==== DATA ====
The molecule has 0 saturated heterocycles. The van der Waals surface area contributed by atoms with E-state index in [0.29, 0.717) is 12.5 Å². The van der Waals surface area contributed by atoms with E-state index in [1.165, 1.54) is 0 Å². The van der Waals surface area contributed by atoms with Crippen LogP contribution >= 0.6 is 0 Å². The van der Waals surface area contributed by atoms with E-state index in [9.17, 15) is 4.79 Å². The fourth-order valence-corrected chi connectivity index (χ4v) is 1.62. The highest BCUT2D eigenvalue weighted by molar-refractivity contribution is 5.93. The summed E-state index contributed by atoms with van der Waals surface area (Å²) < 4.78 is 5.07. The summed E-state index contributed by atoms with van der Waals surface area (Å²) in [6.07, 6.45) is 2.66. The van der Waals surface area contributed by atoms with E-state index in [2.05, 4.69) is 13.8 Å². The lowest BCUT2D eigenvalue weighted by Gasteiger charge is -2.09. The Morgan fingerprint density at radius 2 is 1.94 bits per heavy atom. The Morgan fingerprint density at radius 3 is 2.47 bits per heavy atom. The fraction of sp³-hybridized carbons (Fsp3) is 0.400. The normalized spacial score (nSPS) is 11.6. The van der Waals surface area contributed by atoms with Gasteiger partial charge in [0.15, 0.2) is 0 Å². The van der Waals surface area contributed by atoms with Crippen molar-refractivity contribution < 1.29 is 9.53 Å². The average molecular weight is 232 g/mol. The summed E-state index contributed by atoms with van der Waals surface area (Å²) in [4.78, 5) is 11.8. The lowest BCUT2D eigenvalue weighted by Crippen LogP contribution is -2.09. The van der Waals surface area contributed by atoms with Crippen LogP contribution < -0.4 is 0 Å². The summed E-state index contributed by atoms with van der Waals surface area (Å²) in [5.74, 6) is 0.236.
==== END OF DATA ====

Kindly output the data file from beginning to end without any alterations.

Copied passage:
The molecule has 0 saturated heterocycles. The van der Waals surface area contributed by atoms with E-state index in [0.29, 0.717) is 12.5 Å². The van der Waals surface area contributed by atoms with E-state index in [1.165, 1.54) is 0 Å². The van der Waals surface area contributed by atoms with Crippen LogP contribution >= 0.6 is 0 Å². The van der Waals surface area contributed by atoms with E-state index in [9.17, 15) is 4.79 Å². The fourth-order valence-corrected chi connectivity index (χ4v) is 1.62. The highest BCUT2D eigenvalue weighted by molar-refractivity contribution is 5.93. The summed E-state index contributed by atoms with van der Waals surface area (Å²) < 4.78 is 5.07. The summed E-state index contributed by atoms with van der Waals surface area (Å²) in [6.07, 6.45) is 2.66. The van der Waals surface area contributed by atoms with E-state index in [2.05, 4.69) is 13.8 Å². The lowest BCUT2D eigenvalue weighted by Gasteiger charge is -2.09. The Morgan fingerprint density at radius 2 is 1.94 bits per heavy atom. The Morgan fingerprint density at radius 3 is 2.47 bits per heavy atom. The fraction of sp³-hybridized carbons (Fsp3) is 0.400. The normalized spacial score (nSPS) is 11.6. The van der Waals surface area contributed by atoms with Gasteiger partial charge in [0.15, 0.2) is 0 Å². The van der Waals surface area contributed by atoms with Crippen molar-refractivity contribution < 1.29 is 9.53 Å². The average molecular weight is 232 g/mol. The summed E-state index contributed by atoms with van der Waals surface area (Å²) in [4.78, 5) is 11.8. The lowest BCUT2D eigenvalue weighted by Crippen LogP contribution is -2.09. The van der Waals surface area contributed by atoms with Crippen LogP contribution < -0.4 is 0 Å². The summed E-state index contributed by atoms with van der Waals surface area (Å²) in [5.74, 6) is 0.236.